Religious freedom is violated severely in one out of every three countries. In the last two years, the fundamental right to freedom of belief was not respected in 62 (31.6 per cent) of the world’s 196 countries; 67 per cent of the world’s population, or 5.2 billion people, live in countries that exhibit grave violations of religious freedom, including China, India and Pakistan, three of the world’s most populous countries. And Christians are most often targeted by persecution. These are among the key findings of the 2021 Religious Freedom in the World report (RFR), published every two years by Aid to the Church in Need (ACN).
In 26 of the 62 countries that do not respect religious freedom people suffer persecution—and in 95 per cent of these the situation has worsened during the period under review (2018-2020). Nine countries appear in this category for the first time: seven in Africa (Burkina Faso, Cameroon, Chad, Comoros, Democratic Republic of the Congo, Mali, and Mozambique) and two in Asia (Malaysia and Sri Lanka).
Data reflect the radicalization of the African continent, especially in Sub-Saharan and Eastern Africa, where there has been a dramatic increase in the presence of jihadist militia. Violations of religious freedom—including extreme persecution such as mass killings—are now occurring in 42 per cent of African countries. The report also reveals a rise of transnational Islamist networks stretching from Mali to Mozambique in Sub-Saharan Africa, to the Comoros in the Indian Ocean, and to the Philippines in the South China Sea, with the aim of establishing a “transcontinental caliphate.”
The report highlights another new trend: the abuse of digital technology, cyber networks, and mass surveillance based on artificial intelligence (AI) and facial recognition technology to increase control and discrimination of religious minorities in some of the nations that most severely violate religious freedom. This is most evident in China, which has been oppressing religious groups with the help of 626 million AI-enhanced surveillance cameras. Jihadist groups are also using digital technology for the radicalization and recruiting of followers.
In other findings, the research showed that in 42 countries renouncing or changing one’s religion can lead to severe legal and social consequences, ranging from ostracism within the family to even the death penalty. The RFR also notes the increase of sexual violence used as a weapon against religious minorities—in particular crimes against women and girls who are abducted, raped, and forced to convert.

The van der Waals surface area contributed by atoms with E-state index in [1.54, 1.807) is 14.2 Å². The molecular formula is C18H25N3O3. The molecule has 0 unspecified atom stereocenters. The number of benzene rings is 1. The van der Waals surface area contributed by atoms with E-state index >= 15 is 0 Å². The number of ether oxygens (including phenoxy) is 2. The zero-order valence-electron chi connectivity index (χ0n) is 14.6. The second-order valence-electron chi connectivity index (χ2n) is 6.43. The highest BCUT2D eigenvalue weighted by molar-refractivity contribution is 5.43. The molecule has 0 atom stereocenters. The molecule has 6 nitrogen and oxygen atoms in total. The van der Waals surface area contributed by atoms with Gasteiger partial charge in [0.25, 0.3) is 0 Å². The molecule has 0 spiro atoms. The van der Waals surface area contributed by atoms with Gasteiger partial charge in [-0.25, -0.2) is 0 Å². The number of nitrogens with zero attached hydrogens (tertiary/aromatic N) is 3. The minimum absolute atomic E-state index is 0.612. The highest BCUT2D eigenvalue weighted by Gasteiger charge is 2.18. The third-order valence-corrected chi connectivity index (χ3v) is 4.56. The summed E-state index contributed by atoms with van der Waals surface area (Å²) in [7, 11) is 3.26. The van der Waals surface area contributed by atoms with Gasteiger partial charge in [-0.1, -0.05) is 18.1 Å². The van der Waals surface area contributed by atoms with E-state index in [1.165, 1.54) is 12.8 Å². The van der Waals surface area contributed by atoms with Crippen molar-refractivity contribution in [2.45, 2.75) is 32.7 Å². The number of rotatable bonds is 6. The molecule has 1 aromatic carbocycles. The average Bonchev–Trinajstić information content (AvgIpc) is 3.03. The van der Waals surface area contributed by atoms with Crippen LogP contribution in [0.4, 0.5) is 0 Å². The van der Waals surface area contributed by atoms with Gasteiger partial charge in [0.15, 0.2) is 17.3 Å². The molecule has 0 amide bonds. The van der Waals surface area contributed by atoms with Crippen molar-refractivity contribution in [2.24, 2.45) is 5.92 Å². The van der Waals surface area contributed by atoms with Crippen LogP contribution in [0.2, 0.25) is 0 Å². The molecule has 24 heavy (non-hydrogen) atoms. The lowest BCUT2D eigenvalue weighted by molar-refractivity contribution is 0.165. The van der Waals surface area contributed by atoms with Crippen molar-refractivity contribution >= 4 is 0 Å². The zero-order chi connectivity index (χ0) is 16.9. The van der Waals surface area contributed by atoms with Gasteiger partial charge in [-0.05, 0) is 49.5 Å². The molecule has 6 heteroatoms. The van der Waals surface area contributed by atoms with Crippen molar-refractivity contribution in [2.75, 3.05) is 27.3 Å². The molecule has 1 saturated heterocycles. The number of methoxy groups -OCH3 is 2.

According to the report, religious persecution by authoritarian governments has also intensified. The promotion of ethnic and religious supremacy in some Hindu and Buddhist majority countries in Asia has led to further oppression of minorities, often reducing their members to de facto second-class citizens. India is the most extreme example. Similar policies apply in Pakistan, Nepal, Sri Lanka, and Myanmar among others.
In the West, the report concludes, there has been a rise in “polite persecution,” a term coined by Pope Francis to describe how new cultural norms and values come into sharp conflict with individuals’ right to freedom of conscience, consigning religion “to the enclosed precincts of churches, synagogues or mosques.”
The research also addresses the profound impact of the COVID-19 pandemic on the right to religious freedom. Faced with the magnitude of the emergency, many governments imposed extraordinary measures, in some cases applying disproportionate limitations on religious worship, as compared to other, secular activities. In some countries, such as Pakistan or India, humanitarian aid has been withheld from religious minorities. The pandemic was also used as a pretext to stigmatize certain religious groups on social media, blaming them for allegedly spreading or even causing the pandemic.
ACN Executive President Dr. Thomas Heine-Geldern concluded: “Regrettably, despite the, albeit important, UN initiatives and the staffing of religious freedom ambassadorships, to date the international community’s response to violence based on religion, and religious persecution in general, can be categorized as too little, too late.”
First published in 1999, the biennial report analyzes the extent to which the fundamental human right to religious freedom, protected under Article 18 of the Universal Declaration of Human Rights, is respected for all religions in the 196 countries of the world.